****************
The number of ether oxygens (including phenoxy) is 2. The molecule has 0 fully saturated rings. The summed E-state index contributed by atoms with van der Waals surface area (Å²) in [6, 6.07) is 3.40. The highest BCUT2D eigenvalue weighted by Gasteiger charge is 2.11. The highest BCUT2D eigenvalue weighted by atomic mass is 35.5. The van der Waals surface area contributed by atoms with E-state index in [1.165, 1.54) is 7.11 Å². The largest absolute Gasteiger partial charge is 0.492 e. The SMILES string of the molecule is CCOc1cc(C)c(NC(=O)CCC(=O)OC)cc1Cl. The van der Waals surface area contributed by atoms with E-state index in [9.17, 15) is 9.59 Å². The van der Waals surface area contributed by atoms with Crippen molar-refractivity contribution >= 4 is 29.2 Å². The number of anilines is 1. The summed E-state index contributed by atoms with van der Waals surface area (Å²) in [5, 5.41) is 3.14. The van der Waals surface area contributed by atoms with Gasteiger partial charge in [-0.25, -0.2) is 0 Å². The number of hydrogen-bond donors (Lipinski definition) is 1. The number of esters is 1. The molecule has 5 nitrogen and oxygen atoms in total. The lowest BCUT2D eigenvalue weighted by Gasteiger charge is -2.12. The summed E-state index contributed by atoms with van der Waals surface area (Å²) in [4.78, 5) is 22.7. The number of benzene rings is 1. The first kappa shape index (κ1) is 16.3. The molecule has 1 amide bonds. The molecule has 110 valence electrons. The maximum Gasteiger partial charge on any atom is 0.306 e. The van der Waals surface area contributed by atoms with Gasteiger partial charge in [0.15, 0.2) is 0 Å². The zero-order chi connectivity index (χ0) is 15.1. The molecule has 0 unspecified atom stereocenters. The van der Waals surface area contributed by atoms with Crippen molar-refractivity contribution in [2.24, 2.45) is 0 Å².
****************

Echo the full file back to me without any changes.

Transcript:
The number of ether oxygens (including phenoxy) is 2. The molecule has 0 fully saturated rings. The summed E-state index contributed by atoms with van der Waals surface area (Å²) in [6, 6.07) is 3.40. The highest BCUT2D eigenvalue weighted by Gasteiger charge is 2.11. The highest BCUT2D eigenvalue weighted by atomic mass is 35.5. The van der Waals surface area contributed by atoms with E-state index in [1.165, 1.54) is 7.11 Å². The largest absolute Gasteiger partial charge is 0.492 e. The SMILES string of the molecule is CCOc1cc(C)c(NC(=O)CCC(=O)OC)cc1Cl. The van der Waals surface area contributed by atoms with E-state index in [9.17, 15) is 9.59 Å². The van der Waals surface area contributed by atoms with Crippen molar-refractivity contribution >= 4 is 29.2 Å². The number of anilines is 1. The summed E-state index contributed by atoms with van der Waals surface area (Å²) in [5, 5.41) is 3.14. The van der Waals surface area contributed by atoms with Gasteiger partial charge in [-0.25, -0.2) is 0 Å². The number of hydrogen-bond donors (Lipinski definition) is 1. The number of esters is 1. The molecule has 5 nitrogen and oxygen atoms in total. The lowest BCUT2D eigenvalue weighted by Gasteiger charge is -2.12. The summed E-state index contributed by atoms with van der Waals surface area (Å²) in [4.78, 5) is 22.7. The number of benzene rings is 1. The first kappa shape index (κ1) is 16.3. The molecule has 1 amide bonds. The molecule has 110 valence electrons. The maximum Gasteiger partial charge on any atom is 0.306 e. The van der Waals surface area contributed by atoms with Gasteiger partial charge in [0.15, 0.2) is 0 Å². The zero-order chi connectivity index (χ0) is 15.1. The molecule has 0 unspecified atom stereocenters. The van der Waals surface area contributed by atoms with Crippen molar-refractivity contribution in [2.24, 2.45) is 0 Å².